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Varanasi at Dawn

All Over the Globe
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Varanasi at Dawn

Just returned from a visit to Varanasi and still in awe --and a bit of shock-- from the city, the ghats and the spirit of the place. The best part of our visit was the view of the city from on high and its many faithful at dawn down by the ghats. We rose early to walk the ghats before sunrise and also took a local row boat up and down the river. The colors at dawn were rich and truly remarkable, as were the people who sought out the river and raised their prayers to the rising sun or went about their daily business. We also did the same (walked the ghats and took a local boat) at dusk to see the fire ceremony and to get a sense of the breadth of the river. In addition, we hired a guide and walked the old twisty streets above the ghats. After a few hours, we felt at ease to wander on our own to seek out the small Shiva temples and view a slice of life: school kids in freshly pressed uniforms, family members bearing a lost loved one to the ghats, mourners shearing their hair, cows, gorgeous carved wooden walls in the Tibetan temple, a snake charmer or two and the usual vendors and tiresome touts. You can find similar scenes in almost any Indian village or town, but the ghats and spiritual aspect of Varanasi are remarkable. There are colorful sadhus, the lost and crippled (of all ages and from all over), vignettes of gorgeous old people being supported by family as they make their special pujas.

Make sure you rise early and see the ghats in the dawn light. There is nothing else like it in the world.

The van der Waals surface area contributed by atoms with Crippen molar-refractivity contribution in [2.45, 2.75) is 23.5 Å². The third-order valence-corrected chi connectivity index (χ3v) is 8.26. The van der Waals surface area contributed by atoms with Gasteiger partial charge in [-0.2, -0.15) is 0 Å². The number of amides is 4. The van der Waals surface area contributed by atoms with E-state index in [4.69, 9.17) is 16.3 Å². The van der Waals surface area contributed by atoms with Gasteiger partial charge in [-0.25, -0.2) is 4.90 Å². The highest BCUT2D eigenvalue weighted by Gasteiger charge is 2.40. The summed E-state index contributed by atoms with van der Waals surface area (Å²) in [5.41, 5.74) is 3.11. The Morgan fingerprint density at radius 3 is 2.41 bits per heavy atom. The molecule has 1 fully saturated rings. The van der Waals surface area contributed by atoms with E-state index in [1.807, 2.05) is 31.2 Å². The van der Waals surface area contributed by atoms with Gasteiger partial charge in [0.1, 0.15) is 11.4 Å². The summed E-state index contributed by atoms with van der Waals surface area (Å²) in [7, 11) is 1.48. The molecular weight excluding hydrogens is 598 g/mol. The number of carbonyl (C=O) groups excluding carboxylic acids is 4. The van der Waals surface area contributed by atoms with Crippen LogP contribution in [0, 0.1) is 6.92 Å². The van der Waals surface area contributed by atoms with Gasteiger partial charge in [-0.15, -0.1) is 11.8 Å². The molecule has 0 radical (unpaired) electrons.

Somerset, UK
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1. Re: Varanasi at Dawn

Thank you for this post Explorer17. We leave for India in a week's time and, after reading your post, I'm definitely pleased we have scheduled in a few days to visit Varanasi. Looking forward to the whole trip (with a little trepidation as we are travelling throughout by train!)

Chicago IL
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2. Re: Varanasi at Dawn

Please also read wiki-travel pages about Varanasi and Sarnath.

Make sure you visit Sarnath when in Varanasi. It is believed that Buddha gave his first speech after achieving enlightenment. The place has ruins from 3rd century BC, museum, dear park and several Buddhist temples.

http://wikitravel.org/en/Sarnath

http://wikitravel.org/en/Varanasi

Wiki-travel website is great for just about any location.

St-lambert
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3. Re: Varanasi at Dawn

Thank you also for sharing your experience, I am to leaving for India in December, and I have plan to visit Varanasi. I do intend to do the same as you did.

Merci

Sylvain

Mumbai (Bombay...
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for Mumbai (Bombay), New Delhi, Kochi (Cochin), Chennai (Madras), India
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4. Re: Varanasi at Dawn

Well there's the other side too.

I have seem many people recoil from the commercialism and utter corruption even at the very scene of death. I personally find the pandas (priests) disgustingly greedy, they are disgraceful inheritors of an ancient tradition. They do disservice to Hinduism by their behaviour. The erudition of yore is harder and harder to find.

In addition, the sheer poverty and miserable conditions of beggars and alms-seekers is shocking. The streets are filthy.

In spite of all this, Varanasi continues to fascinate.

Perth, Australia
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for Cambodia
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5. Re: Varanasi at Dawn

Oh Deepa. You are so right in all you say. When Traveltom & I were leaving Varanasi after our first visit, our Indian friend asked me, "Well, what do you think of Varanasi?"

My mind quickly jumped all over the place, not knowing how to start to answer his question. Finally, I blurted out, "Everything!" To this day, having been back again, I still make the same response to that question.

Having said that, India is the most diverse, wonderful, dreadful yet fascinating place, and we can't seem to stay away for very long. Oh and I forgot to say noisy.

Travelkat

6. Re: Varanasi at Dawn

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